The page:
Pheromones are chemical substances released into the environment by an individual, which trigger stereotyped behaviors and/or physiological processes in individuals of the same species. Yet, a novel hypothesis has suggested that pheromones not only elicit innate responses but also contribute to behavioral plasticity by acting as “modulators” of cog...
Pheromones are chemical substances released into the environment by an individual, which trigger stereotyped behaviors and/or physiological processes in individuals of the same species. Yet, a novel hypothesis has suggested that pheromones not only elicit innate responses but also contribute to behavioral plasticity by affecting the subjective eval...
The flower constancy (the visit to a single plant species during a foraging trip) in pollinator insects is a theme widely discussed in behavioral ecology and has an important implication in the evolution of angiosperms. This behavior was studied in the bumblebees Bombus atratus Franklin and Bombus bellicosus Smith through palynological analysis of...
I am looking for a company that can supply boxes of Bombus terrestris audax virgin queens for laboratory experiments. Does anyone know of a company that could provide such a service? I've already asked Biobest and Koppert who answered in the negative.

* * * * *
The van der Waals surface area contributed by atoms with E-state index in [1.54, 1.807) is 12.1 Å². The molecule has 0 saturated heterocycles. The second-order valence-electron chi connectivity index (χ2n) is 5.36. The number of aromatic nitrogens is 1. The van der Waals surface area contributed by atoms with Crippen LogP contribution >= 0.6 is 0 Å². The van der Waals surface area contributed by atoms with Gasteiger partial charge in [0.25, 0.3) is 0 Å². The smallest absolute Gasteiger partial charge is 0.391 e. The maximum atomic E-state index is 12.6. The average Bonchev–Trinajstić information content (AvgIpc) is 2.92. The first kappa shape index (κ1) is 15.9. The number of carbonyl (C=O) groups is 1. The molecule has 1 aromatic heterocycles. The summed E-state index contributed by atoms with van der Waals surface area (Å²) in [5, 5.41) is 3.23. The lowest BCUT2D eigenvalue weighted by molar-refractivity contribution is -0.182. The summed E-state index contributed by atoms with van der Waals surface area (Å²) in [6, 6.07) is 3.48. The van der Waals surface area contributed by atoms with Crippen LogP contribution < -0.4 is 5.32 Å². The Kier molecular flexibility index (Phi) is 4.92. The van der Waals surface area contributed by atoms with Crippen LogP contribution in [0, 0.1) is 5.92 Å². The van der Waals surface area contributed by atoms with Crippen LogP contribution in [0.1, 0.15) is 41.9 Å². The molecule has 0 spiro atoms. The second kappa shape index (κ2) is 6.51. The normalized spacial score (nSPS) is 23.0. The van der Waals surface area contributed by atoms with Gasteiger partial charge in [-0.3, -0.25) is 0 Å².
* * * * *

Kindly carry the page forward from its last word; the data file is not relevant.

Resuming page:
Thank you in advance!
Hi, I'm looking for a 3D tracking system to reconstruct the trajectories of flying bumblebees in a white environment with a few plants. The size of the environment is ~5x2x2m. I am struggling to find a system that can cover the entire area without losing the bees. Any help is welcome, thanks!
I would like to know if it is possible to breed Apis cerana in Europe in order to merge it with Apis mellifera under controlled conditions of course.
Many important questions regarding the particular patrol flying of male bumble bees remain unanswered given that the past work is largely based on fragmentary observations and speculation since bees were often not individually marked and their flight speed and covered area prevented lasting tracking, especially when bees disappeared in vegetation or at elevated locations (e.g. tree tops). The difficulty in observing mating behavior in many social insect species means that far less information about these behaviors and their consequences for paternity success is available compared to non-social insects or vertebrates. The aim of this project is to use advanced spatial and chemical technology to give us access to those information and decipher the mechanisms in action during male territorial behavior using Bombus terrestris as study organism.
The Argentine ant Linepithema humile is a worldwide invasive species. It has negative impacts on many other species besides favoring Hemiptera pests in agricultural environments. The aim of this project is to study the social and appetitive behavior of this species in order to understand the organization of the colonies and improve control baits. The idea is to maximize the intake of sugar baits thanks to pheromonal modulation of appetitive behavior using synthetic trail pheromone component. Social olfactory learning will also be studied in order to make baits highly species-specific and control for possible collateral effects of the baits.